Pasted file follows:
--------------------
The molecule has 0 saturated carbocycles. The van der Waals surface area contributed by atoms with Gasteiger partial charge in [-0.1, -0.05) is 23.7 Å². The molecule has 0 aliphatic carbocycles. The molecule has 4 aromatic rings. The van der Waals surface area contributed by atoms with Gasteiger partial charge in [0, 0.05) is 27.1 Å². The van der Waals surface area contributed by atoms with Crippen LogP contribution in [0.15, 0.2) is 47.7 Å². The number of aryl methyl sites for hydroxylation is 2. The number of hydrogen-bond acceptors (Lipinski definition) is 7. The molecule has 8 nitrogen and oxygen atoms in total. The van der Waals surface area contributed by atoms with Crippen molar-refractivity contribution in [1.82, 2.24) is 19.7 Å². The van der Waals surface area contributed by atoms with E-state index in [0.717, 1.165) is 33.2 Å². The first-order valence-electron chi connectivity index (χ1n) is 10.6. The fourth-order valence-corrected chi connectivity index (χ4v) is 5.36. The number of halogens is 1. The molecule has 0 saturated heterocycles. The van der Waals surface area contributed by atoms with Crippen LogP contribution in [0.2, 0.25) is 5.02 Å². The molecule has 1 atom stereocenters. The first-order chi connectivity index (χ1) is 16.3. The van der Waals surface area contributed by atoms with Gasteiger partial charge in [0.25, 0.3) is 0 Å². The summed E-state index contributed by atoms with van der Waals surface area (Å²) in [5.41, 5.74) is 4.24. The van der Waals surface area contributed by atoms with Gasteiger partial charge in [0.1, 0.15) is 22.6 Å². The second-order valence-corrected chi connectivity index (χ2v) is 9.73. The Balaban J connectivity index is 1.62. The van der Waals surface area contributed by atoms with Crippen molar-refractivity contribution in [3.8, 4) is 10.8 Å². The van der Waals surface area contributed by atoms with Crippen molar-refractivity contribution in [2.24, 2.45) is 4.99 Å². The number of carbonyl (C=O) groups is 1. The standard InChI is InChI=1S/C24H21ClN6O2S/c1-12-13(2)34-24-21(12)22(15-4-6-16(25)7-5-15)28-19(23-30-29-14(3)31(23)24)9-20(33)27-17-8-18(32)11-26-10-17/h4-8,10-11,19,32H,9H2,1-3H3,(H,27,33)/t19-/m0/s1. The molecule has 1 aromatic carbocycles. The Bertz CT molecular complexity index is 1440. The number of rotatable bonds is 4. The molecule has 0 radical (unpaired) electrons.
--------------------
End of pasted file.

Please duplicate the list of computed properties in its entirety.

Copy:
The molecule has 0 saturated carbocycles. The van der Waals surface area contributed by atoms with Gasteiger partial charge in [-0.1, -0.05) is 23.7 Å². The molecule has 0 aliphatic carbocycles. The molecule has 4 aromatic rings. The van der Waals surface area contributed by atoms with Gasteiger partial charge in [0, 0.05) is 27.1 Å². The van der Waals surface area contributed by atoms with Crippen LogP contribution in [0.15, 0.2) is 47.7 Å². The number of aryl methyl sites for hydroxylation is 2. The number of hydrogen-bond acceptors (Lipinski definition) is 7. The molecule has 8 nitrogen and oxygen atoms in total. The van der Waals surface area contributed by atoms with Crippen molar-refractivity contribution in [1.82, 2.24) is 19.7 Å². The van der Waals surface area contributed by atoms with E-state index in [0.717, 1.165) is 33.2 Å². The first-order valence-electron chi connectivity index (χ1n) is 10.6. The fourth-order valence-corrected chi connectivity index (χ4v) is 5.36. The number of halogens is 1. The molecule has 0 saturated heterocycles. The van der Waals surface area contributed by atoms with Crippen LogP contribution in [0.2, 0.25) is 5.02 Å². The molecule has 1 atom stereocenters. The first-order chi connectivity index (χ1) is 16.3. The van der Waals surface area contributed by atoms with Gasteiger partial charge in [0.25, 0.3) is 0 Å². The summed E-state index contributed by atoms with van der Waals surface area (Å²) in [5.41, 5.74) is 4.24. The van der Waals surface area contributed by atoms with Gasteiger partial charge in [0.1, 0.15) is 22.6 Å². The second-order valence-corrected chi connectivity index (χ2v) is 9.73. The Balaban J connectivity index is 1.62. The van der Waals surface area contributed by atoms with Crippen molar-refractivity contribution in [3.8, 4) is 10.8 Å². The van der Waals surface area contributed by atoms with Crippen molar-refractivity contribution in [2.24, 2.45) is 4.99 Å². The number of carbonyl (C=O) groups is 1. The standard InChI is InChI=1S/C24H21ClN6O2S/c1-12-13(2)34-24-21(12)22(15-4-6-16(25)7-5-15)28-19(23-30-29-14(3)31(23)24)9-20(33)27-17-8-18(32)11-26-10-17/h4-8,10-11,19,32H,9H2,1-3H3,(H,27,33)/t19-/m0/s1. The molecule has 1 aromatic carbocycles. The Bertz CT molecular complexity index is 1440. The number of rotatable bonds is 4. The molecule has 0 radical (unpaired) electrons.